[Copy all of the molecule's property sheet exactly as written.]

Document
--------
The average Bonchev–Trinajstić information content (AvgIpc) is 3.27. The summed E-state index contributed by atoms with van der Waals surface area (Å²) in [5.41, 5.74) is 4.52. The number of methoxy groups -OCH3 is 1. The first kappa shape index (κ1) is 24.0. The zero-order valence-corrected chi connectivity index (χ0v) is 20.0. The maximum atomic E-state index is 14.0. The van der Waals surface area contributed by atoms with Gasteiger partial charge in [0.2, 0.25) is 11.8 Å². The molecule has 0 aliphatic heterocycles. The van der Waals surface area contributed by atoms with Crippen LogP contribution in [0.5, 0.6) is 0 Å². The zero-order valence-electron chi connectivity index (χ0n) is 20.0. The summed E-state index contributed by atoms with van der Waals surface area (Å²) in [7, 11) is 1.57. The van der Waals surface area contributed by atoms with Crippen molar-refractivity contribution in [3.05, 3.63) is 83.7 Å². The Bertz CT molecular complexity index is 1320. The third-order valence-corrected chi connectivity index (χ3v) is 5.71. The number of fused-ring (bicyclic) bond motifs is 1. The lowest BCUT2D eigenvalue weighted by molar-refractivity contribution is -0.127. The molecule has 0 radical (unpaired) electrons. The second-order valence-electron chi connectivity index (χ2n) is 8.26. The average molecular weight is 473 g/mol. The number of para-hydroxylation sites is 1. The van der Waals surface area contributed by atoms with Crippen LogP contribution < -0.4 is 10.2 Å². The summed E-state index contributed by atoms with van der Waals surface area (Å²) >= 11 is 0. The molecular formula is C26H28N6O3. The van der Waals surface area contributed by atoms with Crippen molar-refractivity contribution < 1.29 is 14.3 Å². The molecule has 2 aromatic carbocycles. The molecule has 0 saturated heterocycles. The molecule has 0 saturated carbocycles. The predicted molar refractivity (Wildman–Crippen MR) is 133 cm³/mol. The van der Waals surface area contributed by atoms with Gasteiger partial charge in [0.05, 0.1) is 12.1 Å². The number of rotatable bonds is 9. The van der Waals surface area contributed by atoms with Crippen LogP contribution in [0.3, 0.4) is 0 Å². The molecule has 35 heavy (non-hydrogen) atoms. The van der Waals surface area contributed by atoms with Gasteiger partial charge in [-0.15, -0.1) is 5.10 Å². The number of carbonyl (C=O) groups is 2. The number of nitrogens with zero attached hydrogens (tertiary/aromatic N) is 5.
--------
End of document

The average Bonchev–Trinajstić information content (AvgIpc) is 3.27. The summed E-state index contributed by atoms with van der Waals surface area (Å²) in [5.41, 5.74) is 4.52. The number of methoxy groups -OCH3 is 1. The first kappa shape index (κ1) is 24.0. The zero-order valence-corrected chi connectivity index (χ0v) is 20.0. The maximum atomic E-state index is 14.0. The van der Waals surface area contributed by atoms with Gasteiger partial charge in [0.2, 0.25) is 11.8 Å². The molecule has 0 aliphatic heterocycles. The van der Waals surface area contributed by atoms with Crippen LogP contribution in [0.5, 0.6) is 0 Å². The zero-order valence-electron chi connectivity index (χ0n) is 20.0. The summed E-state index contributed by atoms with van der Waals surface area (Å²) in [7, 11) is 1.57. The van der Waals surface area contributed by atoms with Crippen molar-refractivity contribution in [3.05, 3.63) is 83.7 Å². The Bertz CT molecular complexity index is 1320. The third-order valence-corrected chi connectivity index (χ3v) is 5.71. The number of fused-ring (bicyclic) bond motifs is 1. The lowest BCUT2D eigenvalue weighted by molar-refractivity contribution is -0.127. The molecule has 0 radical (unpaired) electrons. The second-order valence-electron chi connectivity index (χ2n) is 8.26. The average molecular weight is 473 g/mol. The number of para-hydroxylation sites is 1. The van der Waals surface area contributed by atoms with Crippen LogP contribution < -0.4 is 10.2 Å². The summed E-state index contributed by atoms with van der Waals surface area (Å²) >= 11 is 0. The molecular formula is C26H28N6O3. The van der Waals surface area contributed by atoms with Crippen molar-refractivity contribution < 1.29 is 14.3 Å². The molecule has 2 aromatic carbocycles. The molecule has 0 saturated heterocycles. The molecule has 0 saturated carbocycles. The predicted molar refractivity (Wildman–Crippen MR) is 133 cm³/mol. The van der Waals surface area contributed by atoms with Gasteiger partial charge in [0.05, 0.1) is 12.1 Å². The number of rotatable bonds is 9. The van der Waals surface area contributed by atoms with Crippen LogP contribution in [0.3, 0.4) is 0 Å². The molecule has 35 heavy (non-hydrogen) atoms. The van der Waals surface area contributed by atoms with Gasteiger partial charge in [-0.15, -0.1) is 5.10 Å². The number of carbonyl (C=O) groups is 2. The number of nitrogens with zero attached hydrogens (tertiary/aromatic N) is 5.